The estimated reading time for this post is 97 seconds
I came across Harris’ Law due to Jason Calacanis. Jason Calacanis has touched on the issue of overconnectivity in a recent editon of his email newsletter. It dealt with more certainty about the adverse social effects that connectivity brings which I first heard raised by Eric Benhamou of 3Com when he spoke about a decade ago in a keynote at Networld+InterOp in Paris.
Key to the mail was a concept that Calacanis called Harris’ Law (after his friend Josh Harris):
At some point, all humanity in an online community is lost, and the goal becomes to inflict as much psychological suffering as possible on another person.
That sounds excessively harsh in most circumstances, since most social networks mirror life and society. Yes 4Chan and 8Chan can have lots of repulsive content on them. This is less about inflicting pain but more about the kind camaraderie that disgusting jokes brought in the school yard. Yes there are too many incidents involving bullying or hate speech on online communities, but it only makes up part of the content on these communities.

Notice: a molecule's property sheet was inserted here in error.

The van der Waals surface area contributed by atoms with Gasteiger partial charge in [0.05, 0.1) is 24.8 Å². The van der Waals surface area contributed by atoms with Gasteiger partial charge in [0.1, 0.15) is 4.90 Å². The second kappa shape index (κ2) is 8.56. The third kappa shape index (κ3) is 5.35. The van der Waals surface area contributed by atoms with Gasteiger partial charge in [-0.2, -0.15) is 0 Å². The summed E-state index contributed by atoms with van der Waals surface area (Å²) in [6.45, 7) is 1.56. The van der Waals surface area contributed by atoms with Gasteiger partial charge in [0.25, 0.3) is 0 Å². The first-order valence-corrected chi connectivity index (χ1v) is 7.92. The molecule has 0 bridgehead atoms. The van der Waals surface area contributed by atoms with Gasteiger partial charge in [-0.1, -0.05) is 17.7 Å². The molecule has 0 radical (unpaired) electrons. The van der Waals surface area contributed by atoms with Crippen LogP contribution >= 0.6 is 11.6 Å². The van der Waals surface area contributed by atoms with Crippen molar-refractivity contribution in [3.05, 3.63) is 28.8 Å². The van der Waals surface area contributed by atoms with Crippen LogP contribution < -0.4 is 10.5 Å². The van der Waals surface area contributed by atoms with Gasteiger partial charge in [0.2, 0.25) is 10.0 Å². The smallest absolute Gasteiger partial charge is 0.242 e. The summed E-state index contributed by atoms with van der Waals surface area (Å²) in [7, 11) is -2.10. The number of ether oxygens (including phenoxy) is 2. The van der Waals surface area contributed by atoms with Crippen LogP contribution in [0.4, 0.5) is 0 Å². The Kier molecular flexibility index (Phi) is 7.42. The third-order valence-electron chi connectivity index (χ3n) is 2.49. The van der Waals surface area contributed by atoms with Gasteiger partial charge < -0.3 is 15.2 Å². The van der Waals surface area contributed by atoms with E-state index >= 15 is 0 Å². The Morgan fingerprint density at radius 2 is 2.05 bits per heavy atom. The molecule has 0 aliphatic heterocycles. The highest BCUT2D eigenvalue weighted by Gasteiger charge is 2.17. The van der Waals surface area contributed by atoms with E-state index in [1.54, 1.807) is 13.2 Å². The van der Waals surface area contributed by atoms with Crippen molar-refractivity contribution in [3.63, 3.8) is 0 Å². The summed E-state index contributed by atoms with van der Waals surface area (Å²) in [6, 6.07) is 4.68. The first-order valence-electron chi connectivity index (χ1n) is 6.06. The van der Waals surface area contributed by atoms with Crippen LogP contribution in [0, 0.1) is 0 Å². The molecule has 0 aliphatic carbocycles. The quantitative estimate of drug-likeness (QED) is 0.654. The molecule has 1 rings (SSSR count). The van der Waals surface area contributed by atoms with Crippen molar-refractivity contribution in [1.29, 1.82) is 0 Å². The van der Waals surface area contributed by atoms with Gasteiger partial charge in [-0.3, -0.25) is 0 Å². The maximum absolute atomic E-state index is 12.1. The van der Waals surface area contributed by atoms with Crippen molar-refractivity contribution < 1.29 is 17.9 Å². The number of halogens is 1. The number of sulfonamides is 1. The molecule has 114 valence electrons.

Political groups aren’t motivated by ‘inflicting damage on the opponents, but by their concerns of things going on around them’. Their tribal ‘wars’ are reinforcing the community and manifesting those concerns rather than being purely about inflicting suffering.
Even communities like Anonymous that seem to be full of pranking rally around some moral causes such as opposing Scientology or the Iranian government’s oppression of protestors.
I wanted to end this post on a timely reminder which I have taken from Hugh MacLeod of Gaping Void fame’s twitter feed:
“People matter, Objects don’t”. That’s all you need to know about social media.
Harris’ Law is also a good reminder to think about mental resilience and good hygiene practices with regards online interactions.
You can subscribe to Jason’s email list here. More related content can be found here.